‘Prosetry’? ‘Pretendery’?…or ‘Poemaletry’?

Prosetry? Protendery? It certainly isn't Poetry

A first attempt to answer the question ‘What is Poetry?’ was published in ‘Quest’, the journal of The Queen’s English Society under the title ‘On English Poetry and Poems’. This paper is to be found on The True English (Poetry) Party page of the website.

The argument in the paper may be presented shortly as a sort of syllogism which leads to what we may call:

Dr Acorn’s First Theory of ‘Poemaletry’

We have word-things in English from the 7th to the 19th centuries that were and  are called ‘poems’ and which have certain formal, objective, patterning characteristics.

More recently the term ‘poem’ has been used of word-things that do not have these characteristics.

These two sorts of word-things appear to be so different that, in order to avoid confusion, they would best be classified differently.

This proposal that there are two different sorts of poetic word-things leads to a nice metaphor: we might say that they are ‘different kinds of animal’ and would best be separately named.

Following the model of Latin anima, ‘breath’, leading to ‘animal’, we may derive a new noun ‘poemal’ from Latin poema to name the second sort of poetic word-thing identified above. From this ‘animation’, we may construct an extended ‘family’ of new terms to parallel those that are used in respect of the first category of poetic word-things identified above:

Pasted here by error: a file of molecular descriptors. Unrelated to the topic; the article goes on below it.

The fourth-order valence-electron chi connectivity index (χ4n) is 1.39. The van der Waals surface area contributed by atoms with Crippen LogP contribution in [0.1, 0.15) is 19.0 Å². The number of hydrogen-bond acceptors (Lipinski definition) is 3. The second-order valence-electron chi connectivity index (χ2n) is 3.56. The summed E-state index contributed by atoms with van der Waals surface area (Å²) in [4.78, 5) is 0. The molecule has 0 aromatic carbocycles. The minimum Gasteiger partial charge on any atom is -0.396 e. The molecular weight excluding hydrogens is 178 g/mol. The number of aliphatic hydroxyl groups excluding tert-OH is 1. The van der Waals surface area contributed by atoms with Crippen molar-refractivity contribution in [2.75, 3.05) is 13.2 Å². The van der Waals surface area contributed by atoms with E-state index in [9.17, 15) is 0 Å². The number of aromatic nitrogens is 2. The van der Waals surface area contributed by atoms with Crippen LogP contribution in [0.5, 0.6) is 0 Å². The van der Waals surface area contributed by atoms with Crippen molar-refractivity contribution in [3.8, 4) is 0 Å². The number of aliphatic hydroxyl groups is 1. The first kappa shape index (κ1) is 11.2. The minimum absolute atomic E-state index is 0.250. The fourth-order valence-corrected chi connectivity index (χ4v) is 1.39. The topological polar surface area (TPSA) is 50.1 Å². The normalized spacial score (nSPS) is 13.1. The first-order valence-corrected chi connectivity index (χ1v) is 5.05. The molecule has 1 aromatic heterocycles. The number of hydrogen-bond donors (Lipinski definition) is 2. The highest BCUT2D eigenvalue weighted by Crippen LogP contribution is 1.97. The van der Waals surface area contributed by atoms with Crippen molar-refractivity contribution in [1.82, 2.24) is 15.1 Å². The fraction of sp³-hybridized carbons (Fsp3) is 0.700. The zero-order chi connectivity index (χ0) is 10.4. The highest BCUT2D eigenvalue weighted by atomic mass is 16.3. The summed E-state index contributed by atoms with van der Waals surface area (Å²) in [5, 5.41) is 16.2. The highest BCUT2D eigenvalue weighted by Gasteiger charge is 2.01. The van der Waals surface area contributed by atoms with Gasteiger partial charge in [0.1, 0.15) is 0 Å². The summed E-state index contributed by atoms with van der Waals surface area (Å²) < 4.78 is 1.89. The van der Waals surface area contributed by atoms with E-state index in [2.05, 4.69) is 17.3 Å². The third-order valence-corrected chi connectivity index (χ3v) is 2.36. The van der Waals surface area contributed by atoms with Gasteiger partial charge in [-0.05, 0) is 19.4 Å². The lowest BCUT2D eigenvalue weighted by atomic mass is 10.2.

poem  ‘poemal’
 poesy  ‘poemalesy’
 poet  ‘poemalist’; ‘poemaliser’; ‘poemaler’
 poetaster  ‘poemaletaster’
 poetic  ‘poemalistic’, ‘poemaletic’
 poetically  ‘poemalistically’
 poetical  ‘poemalistic’, ‘poemalical’
 poeticise  ‘poemalate’
 poetise  ‘poemalise’
 poetry  ‘poemalism’, ‘poemaletry’
 poetics  ‘poemalistics’
 prosody  ‘poemaletics’

Metaphorically and even poetically and taxonomically speaking this is something of a conglomeration of neo-lexical ‘animalicules’. They might perhaps be trained to our amusement and profit.